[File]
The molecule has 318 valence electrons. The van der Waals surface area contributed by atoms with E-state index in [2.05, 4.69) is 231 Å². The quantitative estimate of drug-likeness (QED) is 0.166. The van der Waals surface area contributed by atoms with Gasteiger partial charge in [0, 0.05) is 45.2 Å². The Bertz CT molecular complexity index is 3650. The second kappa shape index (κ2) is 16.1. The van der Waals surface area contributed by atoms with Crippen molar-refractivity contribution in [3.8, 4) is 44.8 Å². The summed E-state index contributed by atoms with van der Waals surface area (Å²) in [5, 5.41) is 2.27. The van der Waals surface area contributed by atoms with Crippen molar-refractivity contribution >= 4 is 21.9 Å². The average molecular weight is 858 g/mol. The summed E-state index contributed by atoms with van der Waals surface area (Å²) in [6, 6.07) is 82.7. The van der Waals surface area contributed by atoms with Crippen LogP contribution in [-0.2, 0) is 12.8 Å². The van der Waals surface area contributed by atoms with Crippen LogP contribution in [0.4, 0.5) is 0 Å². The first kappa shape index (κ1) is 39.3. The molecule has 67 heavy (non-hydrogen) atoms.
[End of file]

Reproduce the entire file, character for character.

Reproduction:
The molecule has 318 valence electrons. The van der Waals surface area contributed by atoms with E-state index in [2.05, 4.69) is 231 Å². The quantitative estimate of drug-likeness (QED) is 0.166. The van der Waals surface area contributed by atoms with Gasteiger partial charge in [0, 0.05) is 45.2 Å². The Bertz CT molecular complexity index is 3650. The second kappa shape index (κ2) is 16.1. The van der Waals surface area contributed by atoms with Crippen molar-refractivity contribution in [3.8, 4) is 44.8 Å². The summed E-state index contributed by atoms with van der Waals surface area (Å²) in [5, 5.41) is 2.27. The van der Waals surface area contributed by atoms with Crippen molar-refractivity contribution >= 4 is 21.9 Å². The average molecular weight is 858 g/mol. The summed E-state index contributed by atoms with van der Waals surface area (Å²) in [6, 6.07) is 82.7. The van der Waals surface area contributed by atoms with Crippen LogP contribution in [-0.2, 0) is 12.8 Å². The van der Waals surface area contributed by atoms with Crippen LogP contribution in [0.4, 0.5) is 0 Å². The first kappa shape index (κ1) is 39.3. The molecule has 67 heavy (non-hydrogen) atoms.